In this unique environment the Lapwing is common and the machair supports large flocks of Skylarks, Twite, Corn and Snow Buntings.
In addition there is an abundance of wading birds on the West shore. We also see Long Tailed Duck, Eider, Americain Widgeon, Green Winged Teal and a regular influx of rarities blown off course over the Atlantic.
The winter months can be the best time to see some of these birds, and in foul weather they can even be seen from the car.
Available to see is full range of Divers – Red Throated, Great Northern and Black Throated.
Later in the season the machair is home to many corncrakes – they can be heard calling on most days – actually seeing them is more difficult.
The flora and fauna of the machair can truly be described as unique – this is a very rare environment.

The island has a large head of pure Red Deer and an abundance of otters. There are no foxes or badgers on the island.  

This reserve is full of contrasts. Colourful machair grassland on the coast gradually gives way to moorland interspersed with lochans. Well-known for its breeding greylag geese, the reserve is also good for wildfowl and waders. Golden eagle, hen harrier and merlin are often seen over the moor while corncrake and corn bunting frequent the machair. Self-guided trail through croft land. Leaflet available from local tourist information office.
There are 2 stables on the islands offering horse riding, and a range of rides on and off road, including the beach.
Check out which describes some of what is possible and is the web site for the Uist Community Riding School – the main stables on South Uist and Benbecula
There are a range of opportunities to get involved with Gaelic culture as there is a wide range of archaelogical sites on the island including Neolithic dwellings, Viking round houses Chanbered cairns, brochs and duns.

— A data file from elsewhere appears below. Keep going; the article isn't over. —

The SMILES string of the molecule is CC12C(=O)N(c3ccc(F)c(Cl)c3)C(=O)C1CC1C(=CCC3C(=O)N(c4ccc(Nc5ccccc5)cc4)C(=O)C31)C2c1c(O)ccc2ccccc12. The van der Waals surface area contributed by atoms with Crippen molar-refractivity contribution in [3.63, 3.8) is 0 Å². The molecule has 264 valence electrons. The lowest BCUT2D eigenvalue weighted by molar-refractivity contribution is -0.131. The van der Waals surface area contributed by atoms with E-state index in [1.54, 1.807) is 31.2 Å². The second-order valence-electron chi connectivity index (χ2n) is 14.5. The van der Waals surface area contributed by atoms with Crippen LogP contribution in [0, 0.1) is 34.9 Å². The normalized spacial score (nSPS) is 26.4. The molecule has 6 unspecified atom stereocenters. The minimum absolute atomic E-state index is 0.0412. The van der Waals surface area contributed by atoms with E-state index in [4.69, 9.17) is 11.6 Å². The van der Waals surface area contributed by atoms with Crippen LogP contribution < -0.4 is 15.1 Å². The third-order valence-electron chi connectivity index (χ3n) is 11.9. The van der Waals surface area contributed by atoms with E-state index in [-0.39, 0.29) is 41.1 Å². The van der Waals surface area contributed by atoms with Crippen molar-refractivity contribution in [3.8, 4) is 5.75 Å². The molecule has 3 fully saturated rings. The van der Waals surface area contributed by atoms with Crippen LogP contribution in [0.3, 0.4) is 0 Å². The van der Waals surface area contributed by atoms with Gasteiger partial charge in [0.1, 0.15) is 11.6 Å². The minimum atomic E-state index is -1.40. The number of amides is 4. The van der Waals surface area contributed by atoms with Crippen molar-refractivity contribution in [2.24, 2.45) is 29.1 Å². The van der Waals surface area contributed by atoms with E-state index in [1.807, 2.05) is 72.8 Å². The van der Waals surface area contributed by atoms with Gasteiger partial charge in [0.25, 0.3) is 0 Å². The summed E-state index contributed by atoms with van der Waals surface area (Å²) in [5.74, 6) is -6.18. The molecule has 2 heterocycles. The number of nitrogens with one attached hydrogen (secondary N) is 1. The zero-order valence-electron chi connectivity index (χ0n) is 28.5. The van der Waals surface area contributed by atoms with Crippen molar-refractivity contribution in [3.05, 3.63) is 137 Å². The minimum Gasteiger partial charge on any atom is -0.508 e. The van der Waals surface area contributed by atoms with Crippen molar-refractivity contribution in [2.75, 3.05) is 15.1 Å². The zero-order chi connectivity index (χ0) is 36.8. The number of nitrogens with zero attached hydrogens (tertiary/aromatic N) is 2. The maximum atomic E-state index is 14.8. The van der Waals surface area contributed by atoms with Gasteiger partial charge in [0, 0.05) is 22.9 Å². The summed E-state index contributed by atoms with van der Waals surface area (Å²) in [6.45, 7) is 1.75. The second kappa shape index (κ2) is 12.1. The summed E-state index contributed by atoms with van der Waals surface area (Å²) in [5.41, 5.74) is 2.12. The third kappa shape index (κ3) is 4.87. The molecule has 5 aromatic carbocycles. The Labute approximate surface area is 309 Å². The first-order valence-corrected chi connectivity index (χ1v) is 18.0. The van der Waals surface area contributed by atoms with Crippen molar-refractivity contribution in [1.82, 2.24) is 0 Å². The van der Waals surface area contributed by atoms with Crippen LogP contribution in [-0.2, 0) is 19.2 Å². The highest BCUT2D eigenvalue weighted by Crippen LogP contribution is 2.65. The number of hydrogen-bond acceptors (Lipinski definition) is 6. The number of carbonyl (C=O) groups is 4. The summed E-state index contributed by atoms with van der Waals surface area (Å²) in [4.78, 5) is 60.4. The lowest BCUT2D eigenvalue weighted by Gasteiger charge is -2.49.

One of the great pleasures of spending time on the island is the continuously changing light. This makes for some great photographic opportunities and with some of the most spectacular wildlife/birdlife around the waiting for the perfect opportunity is never dull.
Film supply is limited to standard film speeds on the island so do make sure you bring your own specialist equipment and film.
An artists delight. Spectacular vistas combined with an ever changing light.
To Barra by ferry. Take a short drive down to Eriskay, which is linked to South Uist by a causeway. There you can take a half hour ferry to Barra – enjoying the gannets fishing on the way, shopping or take a tour round the ruined Castle. A relaxing half or full day trip.
Kildonan Museum is situated on the main road that runs through South Uist. If you arrive by ferry to Lochboisdale then it is approximately 7 miles north past Daliburgh. If you arrive in Eriskay then it is approximately 15 miles to the north. If you arrive by ferry or plane to either North Uist or Benbecula then head south and once you cross the causeway to South Uist the museum is on the main road approximately 15 miles down. Grid Ref: NF 744 245
The former settlement of Airigh Mhuillin is known as the birthplace of Flora MacDonald, the woman who famously helped Bonnie Prince Charlie to avoid capture after the Battle of Culloden in 1745.
This settlement is now thought not to have been her actual birthplace, but there is evidence that she lived here for a time. A monument with an inscription was erected by the Clan MacDonald Society.
The remains of several blackhouses and stockyard enclosures are visible among the irises and pasture. Archaeological excavations over a period of seven years examined a number of the blackhouses and associated buildings, including a corn drying kiln. The settlement was shown to have been occupied from the late 1790s until the clearances in the mid 19th century.